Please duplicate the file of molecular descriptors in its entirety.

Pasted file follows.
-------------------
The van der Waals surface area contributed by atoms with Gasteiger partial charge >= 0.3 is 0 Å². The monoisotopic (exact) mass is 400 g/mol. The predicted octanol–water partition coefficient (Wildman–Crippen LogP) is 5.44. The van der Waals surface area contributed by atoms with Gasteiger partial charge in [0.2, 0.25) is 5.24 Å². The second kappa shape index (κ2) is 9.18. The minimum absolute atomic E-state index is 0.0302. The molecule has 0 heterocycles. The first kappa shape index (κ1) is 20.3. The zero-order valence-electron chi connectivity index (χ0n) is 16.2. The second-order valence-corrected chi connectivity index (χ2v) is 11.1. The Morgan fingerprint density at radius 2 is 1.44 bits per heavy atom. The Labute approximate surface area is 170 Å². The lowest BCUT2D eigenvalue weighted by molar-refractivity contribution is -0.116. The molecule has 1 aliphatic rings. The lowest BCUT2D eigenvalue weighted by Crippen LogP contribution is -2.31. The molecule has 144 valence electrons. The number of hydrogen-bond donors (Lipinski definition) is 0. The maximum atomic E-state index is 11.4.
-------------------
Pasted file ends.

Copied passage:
The van der Waals surface area contributed by atoms with Gasteiger partial charge >= 0.3 is 0 Å². The monoisotopic (exact) mass is 400 g/mol. The predicted octanol–water partition coefficient (Wildman–Crippen LogP) is 5.44. The van der Waals surface area contributed by atoms with Gasteiger partial charge in [0.2, 0.25) is 5.24 Å². The second kappa shape index (κ2) is 9.18. The minimum absolute atomic E-state index is 0.0302. The molecule has 0 heterocycles. The first kappa shape index (κ1) is 20.3. The zero-order valence-electron chi connectivity index (χ0n) is 16.2. The second-order valence-corrected chi connectivity index (χ2v) is 11.1. The Morgan fingerprint density at radius 2 is 1.44 bits per heavy atom. The Labute approximate surface area is 170 Å². The lowest BCUT2D eigenvalue weighted by molar-refractivity contribution is -0.116. The molecule has 1 aliphatic rings. The lowest BCUT2D eigenvalue weighted by Crippen LogP contribution is -2.31. The molecule has 144 valence electrons. The number of hydrogen-bond donors (Lipinski definition) is 0. The maximum atomic E-state index is 11.4.